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Smart streaming companies have shifted their strategy throughout the pandemic

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Stay at home orders, lockdowns, public health restrictions. Call them what you like, they’ve been a necessary preventive measure that’s led to a profound lack of movement and outdoor activity over the last 18 months. And, without club sport, dinner parties, gym classes and pub catch-ups, we’ve looked for alternative leisure activities. That’s led to an opportunity like no other for subscription streaming services.

Of course, Netflix and Stan were already popular before COVID-19, and Disney+ launched just before the pandemic hit. Foxtel’s Binge, News Corp’s streaming service, launched just after restrictions began to be imposed. But no matter whether a streaming service was established or brand new, new subscribers came knocking in their hundreds of thousands.

Nobody wanted this pandemic. But it’s been a boon for this sector of the economy and its members have refused to look their (particularly unattractive) gift horse in the mouth. The windfall came in the guise of significantly changed consumer behaviour during 2020, and streaming companies acted quickly, focusing their business strategy on acquisition of new subscribers.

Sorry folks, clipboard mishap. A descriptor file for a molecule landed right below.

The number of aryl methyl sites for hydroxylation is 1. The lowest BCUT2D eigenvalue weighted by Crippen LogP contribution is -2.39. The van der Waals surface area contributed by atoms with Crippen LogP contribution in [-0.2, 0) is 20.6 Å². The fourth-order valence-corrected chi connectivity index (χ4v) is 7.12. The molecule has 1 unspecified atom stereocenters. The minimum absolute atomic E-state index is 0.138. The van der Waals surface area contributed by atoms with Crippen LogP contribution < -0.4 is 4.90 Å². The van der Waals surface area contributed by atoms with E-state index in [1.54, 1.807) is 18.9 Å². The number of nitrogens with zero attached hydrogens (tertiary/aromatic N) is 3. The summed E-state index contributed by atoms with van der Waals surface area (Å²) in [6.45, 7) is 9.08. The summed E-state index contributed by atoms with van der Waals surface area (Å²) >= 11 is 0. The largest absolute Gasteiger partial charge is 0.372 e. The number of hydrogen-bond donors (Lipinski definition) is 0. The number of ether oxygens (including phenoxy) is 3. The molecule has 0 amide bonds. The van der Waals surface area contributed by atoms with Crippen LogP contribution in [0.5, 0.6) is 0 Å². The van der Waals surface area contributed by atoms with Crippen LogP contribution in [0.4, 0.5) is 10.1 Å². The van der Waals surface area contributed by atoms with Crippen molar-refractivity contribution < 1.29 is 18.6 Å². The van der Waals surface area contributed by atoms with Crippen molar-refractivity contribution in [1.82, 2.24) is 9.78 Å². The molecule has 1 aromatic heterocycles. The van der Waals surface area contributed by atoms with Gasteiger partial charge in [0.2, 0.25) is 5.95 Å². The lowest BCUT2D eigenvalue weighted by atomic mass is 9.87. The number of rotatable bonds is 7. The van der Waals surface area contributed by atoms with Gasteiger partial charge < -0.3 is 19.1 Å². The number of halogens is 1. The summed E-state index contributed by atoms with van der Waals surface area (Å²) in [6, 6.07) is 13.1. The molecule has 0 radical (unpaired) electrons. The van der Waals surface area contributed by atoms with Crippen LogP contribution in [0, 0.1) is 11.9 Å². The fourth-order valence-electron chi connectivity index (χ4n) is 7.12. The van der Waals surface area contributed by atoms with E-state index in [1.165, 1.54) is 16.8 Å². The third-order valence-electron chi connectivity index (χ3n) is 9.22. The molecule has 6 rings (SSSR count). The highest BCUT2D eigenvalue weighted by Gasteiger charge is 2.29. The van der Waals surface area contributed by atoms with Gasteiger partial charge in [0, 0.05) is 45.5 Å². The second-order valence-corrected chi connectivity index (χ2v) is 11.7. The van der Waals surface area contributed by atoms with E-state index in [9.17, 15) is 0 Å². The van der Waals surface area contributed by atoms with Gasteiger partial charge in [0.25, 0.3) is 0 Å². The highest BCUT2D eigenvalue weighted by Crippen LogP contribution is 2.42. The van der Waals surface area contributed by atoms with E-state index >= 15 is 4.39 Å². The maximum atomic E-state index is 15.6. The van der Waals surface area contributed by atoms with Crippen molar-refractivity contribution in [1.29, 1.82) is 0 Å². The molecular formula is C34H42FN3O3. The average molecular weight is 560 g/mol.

Typically, what follows periods of intense acquisition, leading to big spikes in subscriber numbers, is high churn. And we saw just that, to some extent at least, in the second quarter of 2020. But since the drop, there’s been a plateau period and that’s down in great part to the smartest streaming companies shifting their strategy.

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Avoiding a race to the bottom

Let’s talk about the less wise companies, first, though. Those are the ones that put all their eggs in the acquisition basket and left them there. They have exploited their user data not to improve services and experiences but to target audiences with advertisements. What has followed is endless “discounts”, “sales” and “free trials” aimed at capturing subscribers. No matter who behaves this way and no matter what sector they belong to, it ultimately leads to a decrease in the overall industry profit.